July 13, 2020
We know it’s happening every day, right under our noses. Slavery may have legally ended in the 19th century for Americans, but the worldwide trading, buying, and selling of people continues underground to this day.
An estimated 18,000 to 20,000 people are illegally trafficked into the US each year, most of them being children, according to Business Insider’s James Parsley. Human trafficking takes on many forms, from people being trafficked to work for free or illegally cheap, to prostitution and sexual slavery. From the lowly street corner pimp to the infamous Jeffrey Epstein, criminals are trafficking innocent people at an alarming rate. What have journalists done so far to expose this underground market?
The New York Times utilized Freedom of Information Act (FOIA) requests to gather documents in regards to Jeffrey Epstein’s islands and the unspeakable acts taking place there. In the article “Epstein’s Island, ‘Little St. Jeff’s’: a hideaway where money bought influence,” reporter Steve Eder tells of Epstein’s history in the U.S. Virgin Islands, providing facts that would be otherwise hidden without a FOIA request. The reporter was able to describe the so-called “Pedophile Island,” the lengthy development ordered by Epstein, attributing information to memos, reports, and documents obtained in the researching process. Eder cited Epstein’s applications for further construction and tax breaks, exposing Epstein’s method of hiding behind charitable work while operating a prostitution and pedophile ring.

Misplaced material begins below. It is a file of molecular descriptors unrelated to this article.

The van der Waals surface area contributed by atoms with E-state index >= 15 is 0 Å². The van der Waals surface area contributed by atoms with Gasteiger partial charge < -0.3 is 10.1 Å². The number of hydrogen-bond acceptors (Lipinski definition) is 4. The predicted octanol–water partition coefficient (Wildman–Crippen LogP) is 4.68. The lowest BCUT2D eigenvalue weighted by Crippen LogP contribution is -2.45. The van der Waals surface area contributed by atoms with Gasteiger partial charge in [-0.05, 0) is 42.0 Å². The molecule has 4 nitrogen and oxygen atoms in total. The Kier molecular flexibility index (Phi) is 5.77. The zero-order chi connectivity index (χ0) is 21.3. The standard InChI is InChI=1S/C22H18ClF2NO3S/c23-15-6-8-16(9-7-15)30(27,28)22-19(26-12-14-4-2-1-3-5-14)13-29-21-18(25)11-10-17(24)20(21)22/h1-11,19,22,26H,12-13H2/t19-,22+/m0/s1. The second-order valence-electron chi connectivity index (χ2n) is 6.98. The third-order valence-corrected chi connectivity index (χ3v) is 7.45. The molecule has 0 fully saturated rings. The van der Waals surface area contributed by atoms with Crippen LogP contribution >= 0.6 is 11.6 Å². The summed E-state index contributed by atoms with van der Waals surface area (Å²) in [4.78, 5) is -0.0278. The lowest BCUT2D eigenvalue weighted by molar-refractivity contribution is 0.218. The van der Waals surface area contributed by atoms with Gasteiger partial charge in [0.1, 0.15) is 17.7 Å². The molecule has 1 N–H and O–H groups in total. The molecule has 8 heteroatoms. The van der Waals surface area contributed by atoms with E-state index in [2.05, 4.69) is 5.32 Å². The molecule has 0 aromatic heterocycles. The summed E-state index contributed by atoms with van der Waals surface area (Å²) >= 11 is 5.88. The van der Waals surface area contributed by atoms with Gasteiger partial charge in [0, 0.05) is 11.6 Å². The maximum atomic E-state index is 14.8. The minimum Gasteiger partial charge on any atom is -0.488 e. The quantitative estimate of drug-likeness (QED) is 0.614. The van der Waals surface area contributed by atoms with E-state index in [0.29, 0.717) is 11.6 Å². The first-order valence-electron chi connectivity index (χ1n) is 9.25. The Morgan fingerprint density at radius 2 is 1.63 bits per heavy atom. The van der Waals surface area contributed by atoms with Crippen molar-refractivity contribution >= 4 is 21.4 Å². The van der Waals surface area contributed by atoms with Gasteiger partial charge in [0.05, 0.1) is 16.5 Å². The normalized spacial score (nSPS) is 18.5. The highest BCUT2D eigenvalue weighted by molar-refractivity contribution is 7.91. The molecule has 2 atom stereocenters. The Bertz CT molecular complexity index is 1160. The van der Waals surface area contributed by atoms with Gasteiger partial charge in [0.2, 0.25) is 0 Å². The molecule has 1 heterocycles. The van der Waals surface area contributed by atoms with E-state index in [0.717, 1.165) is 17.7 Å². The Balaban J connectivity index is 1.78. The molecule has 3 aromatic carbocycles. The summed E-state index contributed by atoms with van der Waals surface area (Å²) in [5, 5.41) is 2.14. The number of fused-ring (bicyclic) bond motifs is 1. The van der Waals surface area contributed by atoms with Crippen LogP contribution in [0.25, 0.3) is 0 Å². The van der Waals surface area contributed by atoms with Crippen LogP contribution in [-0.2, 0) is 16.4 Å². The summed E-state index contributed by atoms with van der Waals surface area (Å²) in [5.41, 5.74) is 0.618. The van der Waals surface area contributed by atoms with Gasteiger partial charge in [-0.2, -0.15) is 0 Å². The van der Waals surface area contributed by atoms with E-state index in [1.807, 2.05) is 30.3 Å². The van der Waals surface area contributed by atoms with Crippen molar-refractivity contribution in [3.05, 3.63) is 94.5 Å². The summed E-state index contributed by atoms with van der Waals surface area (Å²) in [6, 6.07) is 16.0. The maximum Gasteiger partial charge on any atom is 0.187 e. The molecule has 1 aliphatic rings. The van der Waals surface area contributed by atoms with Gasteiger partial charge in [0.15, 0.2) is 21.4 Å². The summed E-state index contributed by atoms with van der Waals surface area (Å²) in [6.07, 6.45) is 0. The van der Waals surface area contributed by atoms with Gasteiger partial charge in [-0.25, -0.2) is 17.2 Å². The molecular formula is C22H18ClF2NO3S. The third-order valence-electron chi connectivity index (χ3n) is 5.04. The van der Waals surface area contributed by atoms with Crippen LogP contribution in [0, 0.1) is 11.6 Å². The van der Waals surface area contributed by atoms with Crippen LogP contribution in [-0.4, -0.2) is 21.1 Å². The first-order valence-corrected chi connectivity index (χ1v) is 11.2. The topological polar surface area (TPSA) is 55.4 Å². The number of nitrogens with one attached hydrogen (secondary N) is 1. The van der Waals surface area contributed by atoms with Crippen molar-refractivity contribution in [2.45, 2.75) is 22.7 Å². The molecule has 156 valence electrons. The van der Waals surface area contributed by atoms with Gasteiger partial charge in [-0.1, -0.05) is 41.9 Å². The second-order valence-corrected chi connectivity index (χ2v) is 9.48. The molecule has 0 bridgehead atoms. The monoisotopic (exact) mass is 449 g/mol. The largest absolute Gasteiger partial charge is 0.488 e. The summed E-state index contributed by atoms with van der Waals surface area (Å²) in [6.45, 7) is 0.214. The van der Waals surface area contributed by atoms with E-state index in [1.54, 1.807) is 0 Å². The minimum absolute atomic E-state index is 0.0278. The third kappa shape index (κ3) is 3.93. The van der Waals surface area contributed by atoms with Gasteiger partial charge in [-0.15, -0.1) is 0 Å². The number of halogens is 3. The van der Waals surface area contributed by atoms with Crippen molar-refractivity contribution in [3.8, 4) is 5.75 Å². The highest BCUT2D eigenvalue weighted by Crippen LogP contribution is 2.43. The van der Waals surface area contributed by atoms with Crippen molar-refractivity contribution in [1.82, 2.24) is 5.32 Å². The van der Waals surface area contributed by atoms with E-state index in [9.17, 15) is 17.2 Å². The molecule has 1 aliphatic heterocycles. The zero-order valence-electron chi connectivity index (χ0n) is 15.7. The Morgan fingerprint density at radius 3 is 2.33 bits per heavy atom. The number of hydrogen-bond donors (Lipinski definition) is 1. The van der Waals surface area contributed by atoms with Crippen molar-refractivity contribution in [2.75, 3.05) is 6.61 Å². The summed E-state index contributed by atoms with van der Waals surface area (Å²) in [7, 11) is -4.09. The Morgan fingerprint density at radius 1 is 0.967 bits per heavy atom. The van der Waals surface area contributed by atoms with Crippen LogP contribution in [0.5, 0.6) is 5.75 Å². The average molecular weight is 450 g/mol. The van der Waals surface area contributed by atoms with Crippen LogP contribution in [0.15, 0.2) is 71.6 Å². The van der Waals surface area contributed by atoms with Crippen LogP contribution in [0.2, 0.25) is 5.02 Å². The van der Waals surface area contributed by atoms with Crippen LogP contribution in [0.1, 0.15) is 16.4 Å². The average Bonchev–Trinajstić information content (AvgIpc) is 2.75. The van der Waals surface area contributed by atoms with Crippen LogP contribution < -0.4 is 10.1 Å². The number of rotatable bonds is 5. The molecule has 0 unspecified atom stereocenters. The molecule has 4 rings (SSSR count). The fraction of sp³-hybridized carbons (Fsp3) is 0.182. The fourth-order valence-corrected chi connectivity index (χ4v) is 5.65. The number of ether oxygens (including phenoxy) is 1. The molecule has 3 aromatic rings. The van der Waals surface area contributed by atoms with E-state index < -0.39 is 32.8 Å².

FOIA requests have also helped journalists expose the government’s involvement in human trafficking, as Friends of the Earth writers report. This request revealed the State Department’s involvement in downplaying human trafficking in hotspot nations in order to prioritize political benefit. The State Department published its annual Trafficking in Persons report, which rated countries on their work against human trafficking. Friends of the Earth states that “Recent media reports indicate that political appointees meddled in the compilation of this publication by challenging State Department human rights experts’ rating recommendations for 17 politically-strategic countries and inflating the assessment of 14 of these,” indicating the State Department’s mishandling of its reports.
According to Friends of the Earth’s unveiled information from 2015, Malaysia’s numbers were grossly inflated so the United States could continue to work with Malaysia as an important player in the Trans-Pacific Partnership. The article states “on the eve of the July…negotiating round, the State Department took Malaysia off its human rights blacklist by upgrading its status from a Tier 3 to the less incriminating Tier 2 Watch List rating.” This change indicates a political influence which prioritizes commerce and financial increase over human lives and ending slavery. Without a FOIA request, much of this information and the official numbers would still be in the dark, kept out of the minds of American citizens and continuing to present the mirage of the United States’ government innocence.
How can journalists continue to fight the war on modern slavery, utilizing FOIA requests? Much of this world is hidden from public eyes, yet the press can bring this world to light. FOIA requests can continue to reveal the underground labyrinth of Jeffrey Epstein’s child prostitution ring, look deeper into the recent Wayfair cabinet scandal, and force the skeletons out of the closets of America’s biggest organizations and celebrities.